The image of Henry Cooper putting Cassius Clay - soon to be known as Muhammad Ali - on the canvas remains one of the most enduring memories in British sport.
Cooper's left hook had Clay reeling
It happened on 18 June 1963 and it nearly changed the course of heavyweight history - no one was to know then that Ali would become one of the most recognisable men in the world.
At the time, Clay was considered a loudmouth who was almost certainly going to get his come-uppance when he fought world champion Sonny Liston.
Cooper was British heavyweight champion, regarded as a competent boxer whose major problem was a susceptibility to cuts.
Clay seemed to be in for an easy night when he came to London on a warm summer's night to fight Cooper, a man he had described as a 'bum'.
But in round four, things got very interesting.
"I hit him with a perfect left hook," Sir Henry told this website.
"Unfortunately, the punch landed too late in the round, because the bell went at four or five.
"Ali's trainer Angelo Dundee has openly admitted over the years that he knew he had less than 50 seconds to revive his man.
"So he just stuck his finger into a hole that had appeared in Ali's glove and tore it further apart."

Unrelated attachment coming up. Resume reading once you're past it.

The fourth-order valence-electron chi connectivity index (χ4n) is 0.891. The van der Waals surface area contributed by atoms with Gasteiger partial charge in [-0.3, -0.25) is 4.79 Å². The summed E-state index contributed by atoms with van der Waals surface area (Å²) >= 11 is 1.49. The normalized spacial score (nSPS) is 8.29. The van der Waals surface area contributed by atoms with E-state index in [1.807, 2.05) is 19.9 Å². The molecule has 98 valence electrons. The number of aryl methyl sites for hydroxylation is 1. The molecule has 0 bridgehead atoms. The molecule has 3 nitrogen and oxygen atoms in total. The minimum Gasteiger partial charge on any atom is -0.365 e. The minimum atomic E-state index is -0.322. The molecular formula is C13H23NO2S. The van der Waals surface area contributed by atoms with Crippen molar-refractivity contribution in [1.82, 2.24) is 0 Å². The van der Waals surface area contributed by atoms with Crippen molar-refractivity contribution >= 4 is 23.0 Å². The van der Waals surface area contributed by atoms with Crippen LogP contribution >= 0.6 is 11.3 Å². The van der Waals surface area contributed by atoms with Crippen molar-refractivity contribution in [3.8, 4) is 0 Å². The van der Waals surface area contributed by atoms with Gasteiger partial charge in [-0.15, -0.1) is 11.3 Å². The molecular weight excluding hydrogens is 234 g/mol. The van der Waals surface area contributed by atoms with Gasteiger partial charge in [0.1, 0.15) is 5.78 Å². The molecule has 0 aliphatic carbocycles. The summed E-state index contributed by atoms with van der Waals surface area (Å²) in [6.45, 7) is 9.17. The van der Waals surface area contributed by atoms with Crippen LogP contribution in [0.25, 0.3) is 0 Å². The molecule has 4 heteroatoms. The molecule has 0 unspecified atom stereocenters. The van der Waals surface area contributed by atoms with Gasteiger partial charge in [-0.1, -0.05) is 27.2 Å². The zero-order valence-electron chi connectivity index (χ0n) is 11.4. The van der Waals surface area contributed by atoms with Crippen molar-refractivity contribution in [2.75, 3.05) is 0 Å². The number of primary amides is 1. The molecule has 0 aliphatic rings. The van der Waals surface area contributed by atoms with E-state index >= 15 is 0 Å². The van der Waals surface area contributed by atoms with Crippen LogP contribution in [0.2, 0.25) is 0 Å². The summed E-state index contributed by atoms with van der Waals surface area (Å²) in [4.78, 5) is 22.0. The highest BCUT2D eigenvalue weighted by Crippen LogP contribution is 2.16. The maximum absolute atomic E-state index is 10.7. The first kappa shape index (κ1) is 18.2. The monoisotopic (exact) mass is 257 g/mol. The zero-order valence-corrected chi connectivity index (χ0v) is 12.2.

Dundee brought the tear to the attention of the referee who insisted that a new glove be brought out, which translated into a two-minute delay.
By the time the fifth round started, Clay was refreshed and his slashing punches re-opened a cut by Cooper's right eye which forced the fight to be stopped.
Nearly three years after the bout, Cooper got a rematch, although this time, he was fighting the world champion who had also changed his name.
On this occasion, Cooper could do nothing with Ali, who had significantly improved and lost in five rounds again, but the Englishman's place in British boxing folklore was assured.
He became very much a national institution, his views always sought on the state of boxing and his quiet dignity coupled with charity work saw him earn a deserved knighthood.
It's a funny thing. Although I lost the fight, it couldn't have worked out much better for me than it did
Despite his fiercely competitive streak inside the ring, Cooper has never felt any bitterness about the events that denied him a possible victory 40 years ago, as well as a world title shot against Liston.
"It's a funny thing. Although I lost the fight, it couldn't have worked out much better for me than it did.
"Jim Wicks, my manager, never fancied my chances if I fought Liston. He wouldn't have let me fight Sonny, although I would have gone in there and tried to move around the ring.
"I only ever think about it when people remind me. I didn't even realise it was 40 years ago until The Sun's Colin Hart reminded me about it recently.
"Time goes by quickly when you enjoy yourself and I never think if or but.
"Over the years, I've had lunch and dinner with Angelo Dundee and he always admits that he did use a bit of chicanery.
"But professional boxing is a tough old sport. If the boot had been on the other foot - Jim Wicks might have done the same for me."